The name Burdock is a combination of the words ‘burr’ and ‘dock’ (to cut) because the burrs it produces stick to everything, and you might want to cut it down before they form! I have read that a Swiss man developed velcro by modeling it after the action of the burrs and thistles that would catch and hold fast to his socks, pants, and everything they touched as he walked by. Burdock is also known as Beggar’s Buttons, and little boys know burdock as a great weapon to be launched into little girls hair (not so nice).
I have this theory that the things that we need will present themselves to us, and we just have to be able to see them when they do (that’s the tricky part).
I discovered burdock growing within 10 feet of my front door, and I knew that I should start paying attention to this wonderful medicinal plant. (Elecampane landed within 10 feet of my front door, all on its own, and out of nowhere too, but that’s a story for anther time.)
The root of the burdock plant is most commonly used, however the seeds (inside the burrs) are used medicinally as well. (Never eat the seeds raw with out first removing the little hairs that surround them, as I have read that they will stick in all over your mouth and are painful and difficult to remove).
Burdock is a biennial herb that flowers and dies after its second year. Harvest the root in the summer of its first year as it begins to rot from the center after the winter. Bring a nice shovel with you, because the roots run deep and are tenacious. I like to scrub and wash the roots, let them air dry, then chop them up before dehydrating them for storage. Definitely cut them up, because after they are dried, they are as hard a stone! The first year I harvested the roots, I cut them in strips and even then found them hard to cut up once dried. Pre-cutting them makes them easy to add to a decoction, and it is a good size to use when tincturing as it exposes lots of surface area.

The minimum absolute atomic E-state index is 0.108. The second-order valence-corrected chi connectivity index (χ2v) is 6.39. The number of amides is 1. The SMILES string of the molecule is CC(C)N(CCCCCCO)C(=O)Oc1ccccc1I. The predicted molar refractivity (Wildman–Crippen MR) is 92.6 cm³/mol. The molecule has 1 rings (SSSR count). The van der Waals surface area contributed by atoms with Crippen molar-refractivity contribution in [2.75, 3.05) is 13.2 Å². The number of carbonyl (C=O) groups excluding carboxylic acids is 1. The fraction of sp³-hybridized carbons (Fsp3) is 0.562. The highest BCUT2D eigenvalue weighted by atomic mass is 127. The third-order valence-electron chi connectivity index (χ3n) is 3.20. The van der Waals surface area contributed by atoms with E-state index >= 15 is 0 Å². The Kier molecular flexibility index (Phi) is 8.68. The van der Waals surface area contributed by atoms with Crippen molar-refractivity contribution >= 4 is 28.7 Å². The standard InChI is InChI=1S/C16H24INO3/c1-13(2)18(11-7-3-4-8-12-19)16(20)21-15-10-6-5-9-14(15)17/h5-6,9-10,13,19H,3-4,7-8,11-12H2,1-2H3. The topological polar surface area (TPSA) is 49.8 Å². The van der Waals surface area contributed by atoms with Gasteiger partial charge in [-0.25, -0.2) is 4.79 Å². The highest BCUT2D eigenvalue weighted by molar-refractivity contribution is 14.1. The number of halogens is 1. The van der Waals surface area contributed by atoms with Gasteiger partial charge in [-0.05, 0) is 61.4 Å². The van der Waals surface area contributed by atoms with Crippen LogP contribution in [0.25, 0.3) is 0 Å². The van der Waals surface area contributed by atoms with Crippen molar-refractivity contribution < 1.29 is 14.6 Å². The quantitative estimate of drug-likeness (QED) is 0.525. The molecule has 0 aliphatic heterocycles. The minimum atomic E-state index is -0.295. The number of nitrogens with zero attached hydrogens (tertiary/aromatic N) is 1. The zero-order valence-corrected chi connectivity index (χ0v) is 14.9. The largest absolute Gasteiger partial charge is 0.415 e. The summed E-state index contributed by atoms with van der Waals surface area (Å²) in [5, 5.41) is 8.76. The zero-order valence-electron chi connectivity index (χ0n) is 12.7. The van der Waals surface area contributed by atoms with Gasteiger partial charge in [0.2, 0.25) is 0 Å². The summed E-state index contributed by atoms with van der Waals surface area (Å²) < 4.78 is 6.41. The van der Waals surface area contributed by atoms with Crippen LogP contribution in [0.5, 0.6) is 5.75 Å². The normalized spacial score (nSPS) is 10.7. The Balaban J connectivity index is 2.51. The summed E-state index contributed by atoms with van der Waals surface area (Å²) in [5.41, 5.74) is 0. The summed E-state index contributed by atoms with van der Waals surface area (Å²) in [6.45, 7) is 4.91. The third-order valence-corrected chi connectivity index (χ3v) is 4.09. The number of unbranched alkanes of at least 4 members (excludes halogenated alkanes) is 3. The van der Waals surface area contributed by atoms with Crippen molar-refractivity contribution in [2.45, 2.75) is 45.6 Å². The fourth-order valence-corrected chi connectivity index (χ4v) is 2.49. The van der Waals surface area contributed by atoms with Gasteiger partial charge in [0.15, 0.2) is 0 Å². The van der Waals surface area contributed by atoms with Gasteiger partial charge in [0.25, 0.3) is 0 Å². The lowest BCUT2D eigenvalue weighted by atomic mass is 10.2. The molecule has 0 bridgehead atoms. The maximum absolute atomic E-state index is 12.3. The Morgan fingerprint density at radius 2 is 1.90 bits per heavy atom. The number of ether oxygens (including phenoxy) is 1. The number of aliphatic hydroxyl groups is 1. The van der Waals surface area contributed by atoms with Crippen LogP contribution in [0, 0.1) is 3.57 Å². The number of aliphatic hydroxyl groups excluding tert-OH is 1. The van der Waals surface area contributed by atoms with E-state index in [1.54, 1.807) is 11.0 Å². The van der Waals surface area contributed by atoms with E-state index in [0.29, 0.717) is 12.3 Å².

Burdock is a good liver cleanser, and is therefore also good for skin conditions. The liver is a processing and filtering organ, when it gets congested, it can push things out to the skin to help process which can then manifest as skin issues. It is a blood purifier and blood tonic, it increases the flow of urine, and helps fight kidney and bladder infection.
Elecampane is an interesting herb that popped up in an old abandoned flower bed in my yard. I had wondered for years what it was. It grew so tall, about 5-6′ with lovely yellow flowers, reminiscent of a sunflower with dainty, skinny petals. The leaves were so interesting too because they were really big and hugged or cupped the stem where they attached.
So fast forward a few years, and I have sewn some elecampane seeds and planted them in my garden. As they come into their second year, I begin to recognize who they are, and that I already had their sister in my yard for years! Since then, another specimen, the grandest of them all, has seeded itself right in the crack between my house and my lawn. It easily grows 6-7′ tall with leaves 1.5′ long! Elegant and beautiful, elecampane has gently entered itself into my garden and into my life.
The part of the plant that is used medicinally is the rhizome/root. It is gentle and effective for chronic coughs and all matter of respiratory issues. It is an expectorant and brings up stuck mucus. It has demulcent properties which make it soothing to the digestive lining and mucus membranes. It stimulates the appetite and has traditionally been used as a stomach tonic. It is warming, mildly bitter, and anti-microbial.
According to JJ Pursell in “The Herbal Apothecary”, the flower essence of elecampane helps one move through and move on, and overcome deeply ingrained fears or grief.
Steep 15-30 minutes for an infusion (tea), or simmer 15-30 minutes for a decoction. Parts used are the rhizome or roots.
For this month’s herb of the month, I thought I would relate a story of how I have been using my herbs to make a poultice. My husband has recently injured himself. He has overworked the muscles on the left side of his rib cage, strained them with a lingering cough, and then followed up with some real damage by ‘pushing through’ a weight lifting work out. So, along with some tender love and care, I created a poultice for him and have been applying it twice a day with positive results.